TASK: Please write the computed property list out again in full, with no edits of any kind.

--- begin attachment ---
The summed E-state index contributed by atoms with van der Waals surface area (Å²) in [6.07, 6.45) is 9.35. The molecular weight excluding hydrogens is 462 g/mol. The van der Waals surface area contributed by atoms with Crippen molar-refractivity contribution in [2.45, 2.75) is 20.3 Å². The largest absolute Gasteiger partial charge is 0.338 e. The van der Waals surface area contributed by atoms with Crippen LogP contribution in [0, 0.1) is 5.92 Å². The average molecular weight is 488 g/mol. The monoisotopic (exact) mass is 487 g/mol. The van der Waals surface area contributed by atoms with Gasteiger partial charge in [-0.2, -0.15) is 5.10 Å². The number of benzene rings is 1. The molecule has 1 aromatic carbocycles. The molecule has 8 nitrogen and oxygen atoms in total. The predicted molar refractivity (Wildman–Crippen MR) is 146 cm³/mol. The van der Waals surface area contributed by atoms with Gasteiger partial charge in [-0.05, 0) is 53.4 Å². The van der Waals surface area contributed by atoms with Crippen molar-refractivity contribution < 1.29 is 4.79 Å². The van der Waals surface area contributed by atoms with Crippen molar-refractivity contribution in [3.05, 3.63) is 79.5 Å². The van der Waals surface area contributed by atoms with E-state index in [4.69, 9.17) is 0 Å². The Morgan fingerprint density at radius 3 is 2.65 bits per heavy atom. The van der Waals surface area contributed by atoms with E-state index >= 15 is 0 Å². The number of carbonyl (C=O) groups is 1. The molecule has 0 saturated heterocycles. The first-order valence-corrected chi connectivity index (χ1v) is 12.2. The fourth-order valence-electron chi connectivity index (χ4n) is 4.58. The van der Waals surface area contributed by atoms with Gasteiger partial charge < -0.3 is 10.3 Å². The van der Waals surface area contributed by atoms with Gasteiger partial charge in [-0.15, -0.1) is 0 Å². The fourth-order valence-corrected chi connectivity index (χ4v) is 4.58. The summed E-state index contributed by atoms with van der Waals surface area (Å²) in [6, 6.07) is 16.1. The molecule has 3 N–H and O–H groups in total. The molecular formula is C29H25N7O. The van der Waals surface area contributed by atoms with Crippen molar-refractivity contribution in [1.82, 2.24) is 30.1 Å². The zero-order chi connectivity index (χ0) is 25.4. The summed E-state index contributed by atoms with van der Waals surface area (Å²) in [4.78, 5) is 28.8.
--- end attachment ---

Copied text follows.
The summed E-state index contributed by atoms with van der Waals surface area (Å²) in [6.07, 6.45) is 9.35. The molecular weight excluding hydrogens is 462 g/mol. The van der Waals surface area contributed by atoms with Crippen molar-refractivity contribution in [2.45, 2.75) is 20.3 Å². The largest absolute Gasteiger partial charge is 0.338 e. The van der Waals surface area contributed by atoms with Crippen LogP contribution in [0, 0.1) is 5.92 Å². The average molecular weight is 488 g/mol. The monoisotopic (exact) mass is 487 g/mol. The van der Waals surface area contributed by atoms with Gasteiger partial charge in [-0.2, -0.15) is 5.10 Å². The number of benzene rings is 1. The molecule has 1 aromatic carbocycles. The molecule has 8 nitrogen and oxygen atoms in total. The predicted molar refractivity (Wildman–Crippen MR) is 146 cm³/mol. The van der Waals surface area contributed by atoms with Gasteiger partial charge in [-0.05, 0) is 53.4 Å². The van der Waals surface area contributed by atoms with Crippen molar-refractivity contribution < 1.29 is 4.79 Å². The van der Waals surface area contributed by atoms with Crippen molar-refractivity contribution in [3.05, 3.63) is 79.5 Å². The van der Waals surface area contributed by atoms with E-state index in [4.69, 9.17) is 0 Å². The Morgan fingerprint density at radius 3 is 2.65 bits per heavy atom. The van der Waals surface area contributed by atoms with E-state index >= 15 is 0 Å². The number of carbonyl (C=O) groups is 1. The molecule has 0 saturated heterocycles. The first-order valence-corrected chi connectivity index (χ1v) is 12.2. The fourth-order valence-electron chi connectivity index (χ4n) is 4.58. The van der Waals surface area contributed by atoms with Gasteiger partial charge < -0.3 is 10.3 Å². The van der Waals surface area contributed by atoms with Gasteiger partial charge in [-0.15, -0.1) is 0 Å². The fourth-order valence-corrected chi connectivity index (χ4v) is 4.58. The summed E-state index contributed by atoms with van der Waals surface area (Å²) in [6, 6.07) is 16.1. The molecule has 3 N–H and O–H groups in total. The molecular formula is C29H25N7O. The van der Waals surface area contributed by atoms with Crippen molar-refractivity contribution in [1.82, 2.24) is 30.1 Å². The zero-order chi connectivity index (χ0) is 25.4. The summed E-state index contributed by atoms with van der Waals surface area (Å²) in [4.78, 5) is 28.8.